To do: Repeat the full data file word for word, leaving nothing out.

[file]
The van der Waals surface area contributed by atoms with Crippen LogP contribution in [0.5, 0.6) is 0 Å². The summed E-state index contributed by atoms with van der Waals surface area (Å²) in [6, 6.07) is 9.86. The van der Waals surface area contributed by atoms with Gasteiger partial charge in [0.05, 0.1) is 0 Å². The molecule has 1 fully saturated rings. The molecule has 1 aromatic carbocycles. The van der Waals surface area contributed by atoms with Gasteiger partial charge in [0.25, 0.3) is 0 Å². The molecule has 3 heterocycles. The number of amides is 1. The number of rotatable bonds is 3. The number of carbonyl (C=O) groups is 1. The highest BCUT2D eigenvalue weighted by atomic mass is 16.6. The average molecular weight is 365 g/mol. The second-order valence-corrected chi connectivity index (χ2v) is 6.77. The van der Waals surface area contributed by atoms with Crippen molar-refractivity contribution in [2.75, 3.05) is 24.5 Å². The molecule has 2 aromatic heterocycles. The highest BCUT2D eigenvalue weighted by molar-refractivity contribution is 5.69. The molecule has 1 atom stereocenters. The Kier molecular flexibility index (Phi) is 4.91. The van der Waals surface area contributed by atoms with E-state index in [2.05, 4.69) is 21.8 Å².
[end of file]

The van der Waals surface area contributed by atoms with Crippen LogP contribution in [0.5, 0.6) is 0 Å². The summed E-state index contributed by atoms with van der Waals surface area (Å²) in [6, 6.07) is 9.86. The van der Waals surface area contributed by atoms with Gasteiger partial charge in [0.05, 0.1) is 0 Å². The molecule has 1 fully saturated rings. The molecule has 1 aromatic carbocycles. The van der Waals surface area contributed by atoms with Gasteiger partial charge in [0.25, 0.3) is 0 Å². The molecule has 3 heterocycles. The number of amides is 1. The number of rotatable bonds is 3. The number of carbonyl (C=O) groups is 1. The highest BCUT2D eigenvalue weighted by atomic mass is 16.6. The average molecular weight is 365 g/mol. The second-order valence-corrected chi connectivity index (χ2v) is 6.77. The van der Waals surface area contributed by atoms with Crippen molar-refractivity contribution in [2.75, 3.05) is 24.5 Å². The molecule has 2 aromatic heterocycles. The highest BCUT2D eigenvalue weighted by molar-refractivity contribution is 5.69. The molecule has 1 atom stereocenters. The Kier molecular flexibility index (Phi) is 4.91. The van der Waals surface area contributed by atoms with E-state index in [2.05, 4.69) is 21.8 Å².